Immutable Database Schema

Immutable Database Schema

I’m adding functionality to a mature web application and need to add a field to a database table.  I started mentally walking the path of the change and what all it touches and the required testing and review that would ensue and it’s mildly daunting.

Then a voice in my head said, “immutability.”

The field I would add is not necessarily a record field – it’s not data, it’s relationship.  Is “relationship” data?

Instead of adding a field and reviewing and refactoring everywhere the model is used, I can simply add a relationship table, create a model and use it when needed.

Slightly more code, way less review.  But I don’t know if it’s a good approach, or if anyone else has tried this, so I’m documenting this online and asking for feedback.

Do you have an opinion about this?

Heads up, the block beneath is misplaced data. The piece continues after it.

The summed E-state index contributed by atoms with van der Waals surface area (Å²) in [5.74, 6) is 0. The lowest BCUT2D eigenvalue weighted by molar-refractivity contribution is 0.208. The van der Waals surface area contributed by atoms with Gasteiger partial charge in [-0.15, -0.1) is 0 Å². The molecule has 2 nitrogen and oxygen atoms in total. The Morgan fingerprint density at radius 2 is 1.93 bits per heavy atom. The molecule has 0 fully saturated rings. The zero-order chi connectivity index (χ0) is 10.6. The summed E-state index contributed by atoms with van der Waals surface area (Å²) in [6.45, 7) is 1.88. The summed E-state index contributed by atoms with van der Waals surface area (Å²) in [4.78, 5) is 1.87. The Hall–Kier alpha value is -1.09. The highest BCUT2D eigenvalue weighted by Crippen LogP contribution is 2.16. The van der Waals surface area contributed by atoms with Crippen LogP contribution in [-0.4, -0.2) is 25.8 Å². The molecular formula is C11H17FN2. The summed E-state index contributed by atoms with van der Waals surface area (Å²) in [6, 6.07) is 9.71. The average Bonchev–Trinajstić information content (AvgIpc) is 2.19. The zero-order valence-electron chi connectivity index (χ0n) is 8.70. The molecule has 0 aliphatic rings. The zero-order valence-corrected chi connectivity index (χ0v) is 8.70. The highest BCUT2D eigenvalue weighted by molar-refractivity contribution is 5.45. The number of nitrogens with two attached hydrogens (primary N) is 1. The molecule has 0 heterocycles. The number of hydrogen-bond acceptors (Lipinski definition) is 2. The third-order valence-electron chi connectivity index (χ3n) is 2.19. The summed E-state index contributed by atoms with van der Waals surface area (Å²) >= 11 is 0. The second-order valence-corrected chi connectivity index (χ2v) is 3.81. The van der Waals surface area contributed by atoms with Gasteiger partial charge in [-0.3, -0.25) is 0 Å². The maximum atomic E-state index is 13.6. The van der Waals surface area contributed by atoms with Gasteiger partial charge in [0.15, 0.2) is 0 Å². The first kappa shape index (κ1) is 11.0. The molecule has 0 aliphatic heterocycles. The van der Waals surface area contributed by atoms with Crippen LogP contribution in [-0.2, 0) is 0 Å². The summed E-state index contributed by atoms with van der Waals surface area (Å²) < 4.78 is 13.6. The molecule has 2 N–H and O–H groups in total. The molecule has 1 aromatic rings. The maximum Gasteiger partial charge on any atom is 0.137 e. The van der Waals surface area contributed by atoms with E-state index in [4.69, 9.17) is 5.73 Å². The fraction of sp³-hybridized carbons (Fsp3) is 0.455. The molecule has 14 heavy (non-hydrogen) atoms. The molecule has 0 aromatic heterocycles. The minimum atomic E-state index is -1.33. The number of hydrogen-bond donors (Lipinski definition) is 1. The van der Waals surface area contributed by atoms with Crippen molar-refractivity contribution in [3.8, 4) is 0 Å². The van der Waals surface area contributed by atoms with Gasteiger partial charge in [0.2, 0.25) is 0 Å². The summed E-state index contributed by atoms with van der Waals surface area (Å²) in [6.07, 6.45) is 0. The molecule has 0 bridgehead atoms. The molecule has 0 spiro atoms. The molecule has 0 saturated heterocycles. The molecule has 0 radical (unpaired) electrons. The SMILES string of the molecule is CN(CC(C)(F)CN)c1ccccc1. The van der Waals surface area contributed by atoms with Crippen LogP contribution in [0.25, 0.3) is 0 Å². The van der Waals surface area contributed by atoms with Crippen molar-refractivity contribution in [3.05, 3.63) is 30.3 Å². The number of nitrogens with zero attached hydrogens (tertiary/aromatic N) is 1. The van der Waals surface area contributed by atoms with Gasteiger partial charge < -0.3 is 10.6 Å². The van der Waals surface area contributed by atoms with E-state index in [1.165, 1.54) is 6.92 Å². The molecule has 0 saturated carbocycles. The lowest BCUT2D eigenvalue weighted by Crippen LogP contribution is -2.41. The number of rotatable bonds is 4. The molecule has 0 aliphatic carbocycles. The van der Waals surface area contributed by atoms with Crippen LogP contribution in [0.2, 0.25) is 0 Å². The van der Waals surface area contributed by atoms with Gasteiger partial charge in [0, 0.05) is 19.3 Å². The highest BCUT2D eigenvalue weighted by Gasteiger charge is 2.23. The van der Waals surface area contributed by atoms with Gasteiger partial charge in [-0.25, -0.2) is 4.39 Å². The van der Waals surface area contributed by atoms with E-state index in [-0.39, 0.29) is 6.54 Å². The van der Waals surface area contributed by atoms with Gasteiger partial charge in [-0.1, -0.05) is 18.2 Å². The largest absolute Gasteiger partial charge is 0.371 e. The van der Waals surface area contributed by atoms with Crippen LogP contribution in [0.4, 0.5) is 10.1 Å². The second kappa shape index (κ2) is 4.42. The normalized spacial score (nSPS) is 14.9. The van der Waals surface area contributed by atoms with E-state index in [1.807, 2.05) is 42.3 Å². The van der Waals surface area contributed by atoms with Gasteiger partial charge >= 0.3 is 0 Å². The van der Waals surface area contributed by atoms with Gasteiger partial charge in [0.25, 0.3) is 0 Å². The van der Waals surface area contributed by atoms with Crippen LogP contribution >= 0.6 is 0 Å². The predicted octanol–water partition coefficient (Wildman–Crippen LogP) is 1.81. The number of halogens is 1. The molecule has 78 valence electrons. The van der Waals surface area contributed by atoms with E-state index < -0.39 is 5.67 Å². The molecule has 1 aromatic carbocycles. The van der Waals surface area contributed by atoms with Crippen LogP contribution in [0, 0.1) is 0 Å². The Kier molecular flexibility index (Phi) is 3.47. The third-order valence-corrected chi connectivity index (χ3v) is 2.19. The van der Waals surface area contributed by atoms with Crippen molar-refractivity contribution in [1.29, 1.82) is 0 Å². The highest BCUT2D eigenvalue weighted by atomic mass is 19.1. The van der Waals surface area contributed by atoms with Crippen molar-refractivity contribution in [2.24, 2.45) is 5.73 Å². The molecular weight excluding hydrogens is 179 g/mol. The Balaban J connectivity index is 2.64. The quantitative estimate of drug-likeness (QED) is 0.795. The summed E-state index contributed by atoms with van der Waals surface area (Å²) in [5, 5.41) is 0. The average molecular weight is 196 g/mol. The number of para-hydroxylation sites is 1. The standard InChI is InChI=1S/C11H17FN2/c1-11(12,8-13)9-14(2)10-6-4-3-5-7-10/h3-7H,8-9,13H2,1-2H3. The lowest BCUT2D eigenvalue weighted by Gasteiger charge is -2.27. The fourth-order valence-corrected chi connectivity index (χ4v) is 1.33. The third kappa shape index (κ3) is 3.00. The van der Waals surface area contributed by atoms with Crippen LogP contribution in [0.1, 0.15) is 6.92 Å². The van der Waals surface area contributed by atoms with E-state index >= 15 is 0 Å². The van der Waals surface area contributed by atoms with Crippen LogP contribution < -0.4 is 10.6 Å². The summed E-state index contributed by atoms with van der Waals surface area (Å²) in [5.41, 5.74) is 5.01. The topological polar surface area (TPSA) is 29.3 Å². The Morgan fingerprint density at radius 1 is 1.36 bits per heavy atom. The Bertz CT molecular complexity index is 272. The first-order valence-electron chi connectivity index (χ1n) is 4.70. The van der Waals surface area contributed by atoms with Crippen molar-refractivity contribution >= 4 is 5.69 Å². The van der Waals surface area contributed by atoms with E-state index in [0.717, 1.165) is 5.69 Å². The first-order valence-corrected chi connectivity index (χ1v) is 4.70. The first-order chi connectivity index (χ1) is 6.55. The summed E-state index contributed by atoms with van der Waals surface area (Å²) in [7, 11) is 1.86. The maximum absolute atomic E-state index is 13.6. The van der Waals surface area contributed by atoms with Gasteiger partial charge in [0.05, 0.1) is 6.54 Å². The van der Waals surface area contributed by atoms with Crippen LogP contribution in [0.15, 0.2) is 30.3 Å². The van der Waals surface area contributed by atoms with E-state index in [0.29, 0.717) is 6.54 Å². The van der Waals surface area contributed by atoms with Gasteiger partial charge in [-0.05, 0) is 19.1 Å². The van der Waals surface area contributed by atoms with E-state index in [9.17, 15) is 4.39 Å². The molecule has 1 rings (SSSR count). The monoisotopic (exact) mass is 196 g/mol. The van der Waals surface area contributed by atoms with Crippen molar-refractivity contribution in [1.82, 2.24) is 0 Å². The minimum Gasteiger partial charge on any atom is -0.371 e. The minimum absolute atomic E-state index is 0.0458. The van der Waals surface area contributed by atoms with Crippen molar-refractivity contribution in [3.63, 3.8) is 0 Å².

SUMs, Joins and COALESCE in MySQL

Recently I ran into a problem with a query. I was trying to add the sums of two columns together, one of the columns happened to be in a table that was LEFT OUTER JOINed and the result was NULL when it should not have been.

This is for a purchase ordering system and is the calculation to get the total of inventory that is in transit, taking into account partial receipts of inventory.

Here is my table structure

select SUM( po_item_qty ) - SUM( po_receipt_qty ) as on_order

from po_item

left outer join po_receipt on ( po_receipt_po_item_id = po_item_id )
left outer join po on ( po_item_po_id = po_id )
left outer join product on ( po_item_product_id = product_id )

where po_status = 'in_transit'

This produces a result of ‘NULL’ when I know perfectly good and well that I have in transit purchase orders with po_item records.

It turns out that subtracting the po_receipt_qty when there are no matching po_receipt records (LEFT OUTER JOIN records return null when missing ) turns into, for example, 100 – NULL which always returns NULL.

What I need is for this to turn into 100 – 0, returning 100.

COALESCE to the rescue!

The query that made it work:

select SUM( po_item_qty ) - COALESCE( SUM( po_receipt_qty ) ,0 ) as on_order

from po_item

left outer join po_receipt on ( po_receipt_po_item_id = po_item_id )
left outer join po on ( po_item_po_id = po_id )
left outer join product on ( po_item_product_id = product_id )